Your therapist will keep everything you say completely confidential, with the following exceptions:
(1) You direct your therapist to tell someone else and you sign a “Release of Information” form. This form is active for 1 year from the date of signature. You may revoke a release at any time, but protection from disclosure does not apply to information released prior to the date of revocation.
(2) You disclose an imminent plan or threat to harm yourself or someone else, the therapist must attempt to notify your family and notify legal authorities.
(3) You report information about the physical or sexual abuse or neglect of a child, (or suspicion of such abuse), an elderly person, or a disabled individual who may require protection.
(4) Your therapist is ordered by a legitimate court order signed by a judge to disclose information. In the latter case, your therapist’s license does provide him or her with the ability to uphold what is legally termed “privileged communication.” Privileged communication is your right as a client to have a confidential relationship with a counselor. We will do everything in our power to keep what you say confidential.
(5) Therapist must report any admitted prenatal exposure to controlled substances that could be harmful to the mother or the child.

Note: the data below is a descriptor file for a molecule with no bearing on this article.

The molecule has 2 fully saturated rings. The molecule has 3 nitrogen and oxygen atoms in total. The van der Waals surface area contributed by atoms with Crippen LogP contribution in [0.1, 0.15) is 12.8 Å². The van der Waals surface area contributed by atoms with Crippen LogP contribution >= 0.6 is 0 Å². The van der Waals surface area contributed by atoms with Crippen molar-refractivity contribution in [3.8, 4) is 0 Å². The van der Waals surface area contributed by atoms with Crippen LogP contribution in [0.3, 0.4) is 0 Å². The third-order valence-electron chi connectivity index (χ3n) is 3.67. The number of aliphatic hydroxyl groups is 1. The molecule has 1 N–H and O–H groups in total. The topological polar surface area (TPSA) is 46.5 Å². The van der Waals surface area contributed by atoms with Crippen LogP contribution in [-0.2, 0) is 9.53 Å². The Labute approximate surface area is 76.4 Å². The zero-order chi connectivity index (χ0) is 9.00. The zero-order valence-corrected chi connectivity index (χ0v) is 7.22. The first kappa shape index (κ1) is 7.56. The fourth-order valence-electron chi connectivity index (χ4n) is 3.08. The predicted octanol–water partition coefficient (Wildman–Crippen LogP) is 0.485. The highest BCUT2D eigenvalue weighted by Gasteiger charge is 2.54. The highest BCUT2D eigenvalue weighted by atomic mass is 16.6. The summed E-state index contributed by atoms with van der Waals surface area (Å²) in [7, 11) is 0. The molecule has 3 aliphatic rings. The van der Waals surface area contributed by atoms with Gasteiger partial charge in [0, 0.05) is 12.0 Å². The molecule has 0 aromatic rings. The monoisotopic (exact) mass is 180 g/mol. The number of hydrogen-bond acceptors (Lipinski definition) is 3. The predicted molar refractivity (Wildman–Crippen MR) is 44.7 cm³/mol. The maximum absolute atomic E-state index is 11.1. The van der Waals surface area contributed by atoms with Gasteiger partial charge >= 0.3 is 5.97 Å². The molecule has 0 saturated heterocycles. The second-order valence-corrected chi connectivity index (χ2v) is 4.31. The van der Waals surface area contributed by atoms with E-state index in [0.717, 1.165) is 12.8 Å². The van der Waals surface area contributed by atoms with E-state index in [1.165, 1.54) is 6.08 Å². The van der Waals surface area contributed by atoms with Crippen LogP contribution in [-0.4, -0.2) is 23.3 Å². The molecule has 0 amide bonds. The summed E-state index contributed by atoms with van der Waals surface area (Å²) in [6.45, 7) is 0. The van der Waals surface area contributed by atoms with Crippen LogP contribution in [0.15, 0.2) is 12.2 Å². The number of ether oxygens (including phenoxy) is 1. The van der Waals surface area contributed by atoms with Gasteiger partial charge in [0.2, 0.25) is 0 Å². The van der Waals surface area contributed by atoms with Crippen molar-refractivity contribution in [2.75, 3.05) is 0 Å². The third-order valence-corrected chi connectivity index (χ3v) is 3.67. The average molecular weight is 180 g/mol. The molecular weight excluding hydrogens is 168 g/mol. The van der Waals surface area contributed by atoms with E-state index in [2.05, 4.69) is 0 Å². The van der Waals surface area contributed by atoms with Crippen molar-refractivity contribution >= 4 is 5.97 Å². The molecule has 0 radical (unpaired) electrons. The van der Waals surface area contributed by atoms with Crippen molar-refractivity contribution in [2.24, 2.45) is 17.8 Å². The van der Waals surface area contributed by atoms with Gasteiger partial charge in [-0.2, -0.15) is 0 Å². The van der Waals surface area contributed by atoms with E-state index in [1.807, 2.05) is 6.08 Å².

(6) Insurance companies and other third-party payers are given information that they request regarding payment and services to the clients.
You have the right to receive a “Good Faith Estimate” explaining how muchyour medical care will cost
Under the law, health care providers need to give patients who don’t have insurance or who arenot using insurance an estimate of the bill for medical items and services.
You have the right to receive a Good Faith Estimate for the total expected cost of any non-emergency items or services. This includes related costs like medical tests, prescription drugs, equipment, and hospital fees.
Make sure your health care provider gives you a Good Faith Estimate in writing at least one business day before your medical service or item. You can also ask your health care provider, and any other provider you choose for a Good Faith Estimate before you schedule an item or service.
If you receive a bill that is at least $400 more than your Good Faith Estimate, you can dispute thebill.
Make sure to save a copy or picture of your Good Faith Estimate.
For questions or more information about your right to a Good Faith Estimate, visitwww.cms.gov/nosurprises or call 470-644-7079